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Editorial comment

Significant regulatory change is afoot in the maritime industry to address the pressing need to decarbonise shipping. With such change comes commercial and practical considerations, which will impact the relationship between those who own and operate ships and those that charter them. It is hard to think of any previous regulatory changes which have had such an impact on this age-old relationship.

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One such regulatory change is the MARPOL Annex VI regulations which implement, amongst other things, the Carbon Intensity Indicator (CII) regime.

The CII regime, which came into force on 1 January 2023, imposes a reporting and an A Ð E rating scheme based on a ship’s emissions, with the criteria for the rating bands becoming increasingly stringent over time to reflect the IMO’s emissions reduction targets. If a vessel receives a rating of D for three consecutive years or E for one year, then measures to improve this will need to be put in place in its Ship Energy Efficiency Management Plan (SEEMP). Currently, there is no sanction by either flag or port state, should a vessel achieve an E rating and then fail to put steps in place in the SEEMP to improve efficiency, or fail to implement such a plan. However, the market may regulate this issue itself, if, for example, such ships command lower hire rates than better rated ships.

In addition to the practical steps needed to comply with the new regulations and to improve emissions for vessels with lower ratings, owners of dry bulk carriers will need to consider the impact of the CII rating on the commercial operation of the vessel. For example, it is conceivable that vessels with higher CII ratings will be more popular with charterers, but whether this will translate into a difference in daily rate between vessels with different CII ratings remains to be seen. Another issue with CII is that the owner will only have a limited amount of control over the rating Ð what is most determinative of the efficiency of the ship is how it is operated by the charterer. This will require more co-operation between the parties if the vessel is to remain at the rating it had when the fixture commenced.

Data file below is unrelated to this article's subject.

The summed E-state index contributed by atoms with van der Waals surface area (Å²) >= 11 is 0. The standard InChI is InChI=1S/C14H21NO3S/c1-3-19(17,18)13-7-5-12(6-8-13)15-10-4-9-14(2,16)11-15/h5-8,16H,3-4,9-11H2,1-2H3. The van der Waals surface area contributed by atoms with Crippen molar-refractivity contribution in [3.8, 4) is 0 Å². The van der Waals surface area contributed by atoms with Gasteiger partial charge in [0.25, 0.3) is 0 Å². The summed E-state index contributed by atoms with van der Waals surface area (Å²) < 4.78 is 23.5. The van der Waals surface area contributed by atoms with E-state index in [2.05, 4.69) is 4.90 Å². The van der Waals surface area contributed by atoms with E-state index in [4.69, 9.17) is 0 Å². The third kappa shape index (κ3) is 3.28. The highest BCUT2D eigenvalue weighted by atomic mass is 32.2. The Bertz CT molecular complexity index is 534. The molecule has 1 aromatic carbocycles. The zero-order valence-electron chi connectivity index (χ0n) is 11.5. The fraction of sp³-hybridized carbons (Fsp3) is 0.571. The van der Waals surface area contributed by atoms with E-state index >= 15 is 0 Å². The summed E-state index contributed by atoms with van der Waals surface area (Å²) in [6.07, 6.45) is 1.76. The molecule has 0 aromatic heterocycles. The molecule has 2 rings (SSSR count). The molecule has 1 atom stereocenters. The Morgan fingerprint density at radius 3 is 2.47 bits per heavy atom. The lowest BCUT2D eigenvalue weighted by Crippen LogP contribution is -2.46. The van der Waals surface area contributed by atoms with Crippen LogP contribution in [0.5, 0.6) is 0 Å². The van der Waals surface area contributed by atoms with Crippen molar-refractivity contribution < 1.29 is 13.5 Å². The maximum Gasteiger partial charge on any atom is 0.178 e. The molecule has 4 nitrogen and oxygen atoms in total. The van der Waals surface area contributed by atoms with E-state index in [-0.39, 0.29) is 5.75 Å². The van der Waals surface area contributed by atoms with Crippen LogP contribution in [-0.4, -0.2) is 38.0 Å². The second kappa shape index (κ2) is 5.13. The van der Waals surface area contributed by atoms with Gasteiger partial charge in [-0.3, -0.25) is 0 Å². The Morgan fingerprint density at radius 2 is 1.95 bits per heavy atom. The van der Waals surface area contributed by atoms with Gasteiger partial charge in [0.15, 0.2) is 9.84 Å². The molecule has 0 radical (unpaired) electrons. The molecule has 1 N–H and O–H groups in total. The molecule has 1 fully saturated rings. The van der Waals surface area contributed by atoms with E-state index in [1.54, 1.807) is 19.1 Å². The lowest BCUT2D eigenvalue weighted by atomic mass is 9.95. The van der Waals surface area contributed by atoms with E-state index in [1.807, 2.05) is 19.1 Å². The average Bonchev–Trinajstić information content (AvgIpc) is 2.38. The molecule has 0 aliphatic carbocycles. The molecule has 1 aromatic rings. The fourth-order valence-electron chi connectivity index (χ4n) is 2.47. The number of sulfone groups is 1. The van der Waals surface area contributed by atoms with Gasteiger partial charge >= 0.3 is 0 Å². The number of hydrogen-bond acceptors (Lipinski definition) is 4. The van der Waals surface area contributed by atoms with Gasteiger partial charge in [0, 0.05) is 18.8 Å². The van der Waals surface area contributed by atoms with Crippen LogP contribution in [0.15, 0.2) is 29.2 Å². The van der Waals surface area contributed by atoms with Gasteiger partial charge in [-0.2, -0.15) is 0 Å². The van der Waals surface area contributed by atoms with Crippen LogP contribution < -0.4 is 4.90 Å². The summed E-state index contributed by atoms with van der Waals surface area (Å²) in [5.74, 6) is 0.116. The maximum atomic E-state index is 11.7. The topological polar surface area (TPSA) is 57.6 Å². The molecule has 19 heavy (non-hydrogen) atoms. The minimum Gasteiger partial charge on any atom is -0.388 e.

Charterparty terms will require careful negotiation: the CII regime requires a flow of data between the charterer and the owner, but what level of transparency, particularly around commercially-sensitive issues, are parties going to be comfortable with? Will the parties agree a minimum CII rating in the charter, and if they do, which party will agree to additional obligations to ensure this is met? Will charterers be willing to restrict how they can use a vessel towards the end of a charter to ensure the rating is preserved or improved? And when looking to fix a vessel, will charterers truly be interested in the CII rating, knowing how dependent the rating can be on the previous charterer’s operation? This may depend on how important this factor is to the charterer’s customers.

Many draft clauses have been developed (including a new BIMCO clause) to suit different trades and bargaining powers. However, all these clauses are novel and will require unprecedented degrees of transparency and co-operation, as well as heavy reliance on IT systems, taking the relationship between owner and charterer into uncharted waters. Owners and charterers must also quickly develop the skills to deal with these new issues in the most compliant and commercially beneficial way. It will be a challenge.